Assessing the Energy Return on Investment of future energy systems and implications for the wider economy (EPSRC DTP)


Dr Paul Brockway, Professor Peter Taylor, and Dr Lina Brand Correa

Contact Dr Paul Brockway ( to discuss this project further informally.

Project description

Energy return on investment (EROI) is measure of the net energy available to society (after accounting for the energy used in energy production). For example, if 1 barrel of oil is used to extract 30 barrels, the net EROI ratio is 29:1. At high EROI ratios, economies have plenty of available energy to support their societies. However, at low EROI ratios, going below a ‘threshold’ value could seriously constrain the functioning of society. The conventional view is fossil-fuel EROI values much higher (~30:1) than modern renewables (~10:1), meaning a renewables-led energy system transition might dip below a societal-level EROI threshold. In other words, ‘there may be a problem, but not yet’.

However, recent research completed at the University of Leeds challenges this perceived wisdom. We find evidence that the level of fossil-fuel EROI is much lower than previously thought (around 5:1), as we estimated values for final energy (e.g. electricity/petrol) rather than conventional extraction stage (e.g. oil, coal). This suggests that fossil-fuel EROI may be lower than renewables, meaning we are nearer a ‘net energy cliff’ than supposed, where the availability of net energy to the economy goes into a very sharp and serious decline.

Given this, further research is urgently required, with two key issues to resolve. First, we have no real idea of whether the upcoming renewables transition of the energy system will increase or decrease the availability of net energy to society. There is much more work to do to enable a true apples-to-apples comparison of fossil-fuel to renewables EROI estimates. Secondly, we have little appreciation of when declining EROI values will go below a threshold level which will have serious biophysically-led societal impacts. EROI estimates are largely completed in isolation, with very rare linkages to socio-economic models.

In response, two guiding research questions are proposed:

  1. What are fully-temporal renewable EROI values?
    To date many LCA-based studies focus on EROI values associated with the fabrication and operation of renewables technologies. Broadening to include macro-level construction and decommission phases will better serve to estimate the whole life EROI for renewables, and enable a fairer fossil fuel comparison.
  2.  What is the societal-level EROI threshold and the impacts of transgression?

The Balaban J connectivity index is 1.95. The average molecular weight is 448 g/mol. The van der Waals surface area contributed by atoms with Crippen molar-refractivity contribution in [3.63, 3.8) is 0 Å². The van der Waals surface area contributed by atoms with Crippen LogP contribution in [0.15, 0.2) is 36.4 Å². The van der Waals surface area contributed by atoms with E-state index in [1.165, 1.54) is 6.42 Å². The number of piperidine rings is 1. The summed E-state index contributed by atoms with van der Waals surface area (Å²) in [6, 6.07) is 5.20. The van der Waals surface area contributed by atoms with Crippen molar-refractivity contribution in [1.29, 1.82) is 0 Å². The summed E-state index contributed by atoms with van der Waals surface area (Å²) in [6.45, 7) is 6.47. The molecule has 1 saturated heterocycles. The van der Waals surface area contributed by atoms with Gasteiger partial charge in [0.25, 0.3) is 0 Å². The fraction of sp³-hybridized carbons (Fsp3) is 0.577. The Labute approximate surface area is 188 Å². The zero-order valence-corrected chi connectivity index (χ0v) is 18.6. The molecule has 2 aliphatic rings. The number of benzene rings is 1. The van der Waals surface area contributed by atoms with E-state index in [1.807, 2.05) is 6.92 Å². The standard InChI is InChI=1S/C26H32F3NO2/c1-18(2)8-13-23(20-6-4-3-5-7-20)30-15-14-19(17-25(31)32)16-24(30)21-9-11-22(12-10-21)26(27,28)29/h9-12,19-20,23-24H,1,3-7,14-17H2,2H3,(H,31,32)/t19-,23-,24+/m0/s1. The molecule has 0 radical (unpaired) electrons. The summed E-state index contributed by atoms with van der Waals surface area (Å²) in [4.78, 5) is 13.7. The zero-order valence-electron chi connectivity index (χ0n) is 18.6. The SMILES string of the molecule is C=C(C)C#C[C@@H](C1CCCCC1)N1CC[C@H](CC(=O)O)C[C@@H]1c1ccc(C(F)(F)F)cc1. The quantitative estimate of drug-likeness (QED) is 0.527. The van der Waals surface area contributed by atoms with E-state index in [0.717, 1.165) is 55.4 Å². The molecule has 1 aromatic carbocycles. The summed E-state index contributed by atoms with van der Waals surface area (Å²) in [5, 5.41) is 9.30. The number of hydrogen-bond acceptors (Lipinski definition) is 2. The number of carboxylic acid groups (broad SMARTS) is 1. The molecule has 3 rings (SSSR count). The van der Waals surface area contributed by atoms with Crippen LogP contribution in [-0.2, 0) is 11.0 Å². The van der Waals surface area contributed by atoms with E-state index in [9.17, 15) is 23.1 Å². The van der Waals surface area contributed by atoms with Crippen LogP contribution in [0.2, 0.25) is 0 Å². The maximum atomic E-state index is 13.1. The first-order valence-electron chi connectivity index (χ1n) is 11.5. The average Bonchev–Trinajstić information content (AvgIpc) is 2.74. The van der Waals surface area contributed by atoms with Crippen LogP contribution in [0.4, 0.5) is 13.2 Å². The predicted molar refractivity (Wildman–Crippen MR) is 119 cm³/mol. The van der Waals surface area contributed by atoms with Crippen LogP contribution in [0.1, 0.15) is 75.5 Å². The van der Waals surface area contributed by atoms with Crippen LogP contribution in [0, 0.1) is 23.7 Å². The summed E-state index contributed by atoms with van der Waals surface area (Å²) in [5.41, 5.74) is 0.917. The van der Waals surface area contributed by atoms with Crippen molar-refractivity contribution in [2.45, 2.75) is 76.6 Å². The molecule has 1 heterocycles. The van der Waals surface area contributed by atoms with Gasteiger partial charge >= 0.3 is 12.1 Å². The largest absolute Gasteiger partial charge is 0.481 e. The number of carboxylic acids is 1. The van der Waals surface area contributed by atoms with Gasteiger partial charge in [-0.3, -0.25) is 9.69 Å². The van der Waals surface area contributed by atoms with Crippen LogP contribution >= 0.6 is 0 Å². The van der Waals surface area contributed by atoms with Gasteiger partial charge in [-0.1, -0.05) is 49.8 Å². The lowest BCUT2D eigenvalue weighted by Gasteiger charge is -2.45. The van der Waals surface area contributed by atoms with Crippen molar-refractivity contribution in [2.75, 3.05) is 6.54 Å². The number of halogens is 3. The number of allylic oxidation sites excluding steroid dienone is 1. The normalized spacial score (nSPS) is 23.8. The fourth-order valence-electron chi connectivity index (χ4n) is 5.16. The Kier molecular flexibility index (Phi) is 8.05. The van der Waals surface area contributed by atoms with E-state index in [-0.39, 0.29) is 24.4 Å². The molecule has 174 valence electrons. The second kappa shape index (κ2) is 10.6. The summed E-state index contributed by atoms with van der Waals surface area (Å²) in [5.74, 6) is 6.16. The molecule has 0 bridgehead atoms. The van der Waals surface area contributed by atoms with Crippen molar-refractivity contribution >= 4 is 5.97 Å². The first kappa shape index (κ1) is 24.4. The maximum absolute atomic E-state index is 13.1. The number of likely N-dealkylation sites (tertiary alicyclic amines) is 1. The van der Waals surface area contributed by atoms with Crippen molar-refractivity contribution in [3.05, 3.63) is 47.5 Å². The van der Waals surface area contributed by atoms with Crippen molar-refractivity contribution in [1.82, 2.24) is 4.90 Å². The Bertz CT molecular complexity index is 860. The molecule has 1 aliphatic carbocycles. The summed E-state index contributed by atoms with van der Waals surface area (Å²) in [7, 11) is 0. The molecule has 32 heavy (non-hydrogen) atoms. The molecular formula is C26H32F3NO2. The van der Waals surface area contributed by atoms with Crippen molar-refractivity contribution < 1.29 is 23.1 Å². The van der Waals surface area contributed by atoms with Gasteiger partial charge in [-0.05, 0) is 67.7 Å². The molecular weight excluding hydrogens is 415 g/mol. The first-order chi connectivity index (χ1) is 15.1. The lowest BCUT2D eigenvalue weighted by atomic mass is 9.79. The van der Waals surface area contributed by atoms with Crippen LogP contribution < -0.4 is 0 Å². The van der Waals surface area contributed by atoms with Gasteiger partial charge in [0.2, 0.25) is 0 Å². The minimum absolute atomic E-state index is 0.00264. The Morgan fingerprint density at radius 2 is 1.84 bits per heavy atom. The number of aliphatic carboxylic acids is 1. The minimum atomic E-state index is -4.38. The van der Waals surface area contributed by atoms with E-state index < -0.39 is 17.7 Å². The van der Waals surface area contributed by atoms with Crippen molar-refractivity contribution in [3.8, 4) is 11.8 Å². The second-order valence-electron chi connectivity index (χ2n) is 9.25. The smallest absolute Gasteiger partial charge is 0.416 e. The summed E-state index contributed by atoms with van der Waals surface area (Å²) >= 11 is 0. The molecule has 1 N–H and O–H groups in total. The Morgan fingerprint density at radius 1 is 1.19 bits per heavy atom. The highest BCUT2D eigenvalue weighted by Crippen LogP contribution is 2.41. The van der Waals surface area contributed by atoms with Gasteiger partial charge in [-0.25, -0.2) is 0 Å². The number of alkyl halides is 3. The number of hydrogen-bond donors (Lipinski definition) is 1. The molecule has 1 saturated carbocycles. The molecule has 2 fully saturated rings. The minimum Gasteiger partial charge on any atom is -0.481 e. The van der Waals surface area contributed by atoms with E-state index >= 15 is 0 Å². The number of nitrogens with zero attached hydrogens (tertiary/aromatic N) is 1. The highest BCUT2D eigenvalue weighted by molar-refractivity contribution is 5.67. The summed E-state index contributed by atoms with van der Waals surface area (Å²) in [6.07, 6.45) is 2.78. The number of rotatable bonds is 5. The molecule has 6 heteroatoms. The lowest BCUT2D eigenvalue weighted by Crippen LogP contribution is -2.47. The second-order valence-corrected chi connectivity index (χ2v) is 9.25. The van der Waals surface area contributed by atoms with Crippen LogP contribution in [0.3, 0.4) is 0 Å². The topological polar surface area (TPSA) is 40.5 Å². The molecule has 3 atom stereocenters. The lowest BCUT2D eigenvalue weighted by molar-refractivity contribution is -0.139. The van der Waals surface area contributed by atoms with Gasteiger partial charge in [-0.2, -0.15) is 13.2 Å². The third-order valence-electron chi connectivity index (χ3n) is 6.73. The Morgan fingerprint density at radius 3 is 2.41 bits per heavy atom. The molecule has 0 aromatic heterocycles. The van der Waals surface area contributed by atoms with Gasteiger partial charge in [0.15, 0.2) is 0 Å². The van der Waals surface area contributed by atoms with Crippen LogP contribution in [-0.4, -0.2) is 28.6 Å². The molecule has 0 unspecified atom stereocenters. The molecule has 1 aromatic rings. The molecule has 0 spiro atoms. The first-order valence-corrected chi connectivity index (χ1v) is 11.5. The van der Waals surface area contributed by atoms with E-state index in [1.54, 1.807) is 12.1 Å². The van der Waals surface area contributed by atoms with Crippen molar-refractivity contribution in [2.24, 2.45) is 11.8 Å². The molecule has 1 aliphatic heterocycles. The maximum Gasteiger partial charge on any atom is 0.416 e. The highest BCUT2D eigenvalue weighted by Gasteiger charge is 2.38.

By including net energy (EROI) as a ‘dial’ in our MARCO-UK energy-economy model we’ve developed at the University of Leeds, the threshold level of net energy availability (EROI) can be assessed. In addition, interlinkages to over 60 socio-economic-environmental indicators enables the study of the impacts of transgressing below the EROI threshold.

The PhD candidate will be directly linked through the supervision team to leading expertise in the EROI field. In addition, links to ongoing research projects in the School of Earth & Environment will be utilised, such as the Centre for Research on Energy Demand Solutions (CREDS); the UK Energy Research Council (UKERC) Phases 3 and 4; and the Living Well within Limits (LiLi) Leverhulme Trust project. Finally, existing connections to policy-sided audiences – for example at the Department for Business, Energy and Industrial Strategy (BEIS) – will be used for maximising project impacts.

Further reading:

  1. Hall C, Balogh S, Murphy DJR. What is the Minimum EROI that a Sustainable Society Must Have? Energies. 2009 Jan 23;2(1):25–47.
  2. Murphy DJ, Hall CAS. Energy return on investment, peak oil, and the end of economic growth. Annals of the New York Academy of Sciences. 2011 Feb;1219:52–72.
  3. Lambert JG, Hall CAS, Balogh SB. EROI of Global Energy Resources : Status, Trends and Social Implications. New York.
  4. Sers MR, Victor PA. The Energy-missions Trap. Ecological Economics. Elsevier; 2018;151(February):10–21.
  5. King LC, Van Den Bergh JCJM. Implications of net energy-return-on-investment for a low-carbon energy transition. Nature Energy. Springer US; 2018;3(4):334–40.
  6. Brand-Correa LI, Brockway PE, Copeland CL, Foxon TJ, Owen A, Taylor PG. Developing an Input-Output Based Method to Estimate a National-Level Energy Return on Investment (EROI). Energies. 2017;10, 534:21.
  7. Raugei M, Leccisi E. A comprehensive assessment of the energy performance of the full range of electricity generation technologies deployed in the United Kingdom. Energy Policy. Elsevier; 2016;90:46–59.
  8. Kubiszewski I, Cleveland CJ, Endres PK. Meta-analysis of net energy return for wind power systems. Renewable Energy. Elsevier Ltd; 2010;35(1):218–25.

Entry requirements

Applications are invited from candidates with or expecting a minimum of a UK upper second class honours degree (2:1) or equivalent, and/or a Master's degree in the relevant subject area.

If English is not your first language, you must provide evidence that you meet the University’s minimum English Language requirements.

How to apply

Formal applications for research degree study should be made online through the university's website.

If you require any further information, please contact the Graduate School Office e:, or t: +44 (0)113 343 1634.

We welcome scholarship applications from all suitably-qualified candidates, but UK black and minority ethnic (BME) researchers are currently under-represented in our Postgraduate Research community, and we would therefore particularly encourage applications from UK BME candidates. All scholarships will be awarded on the basis of merit.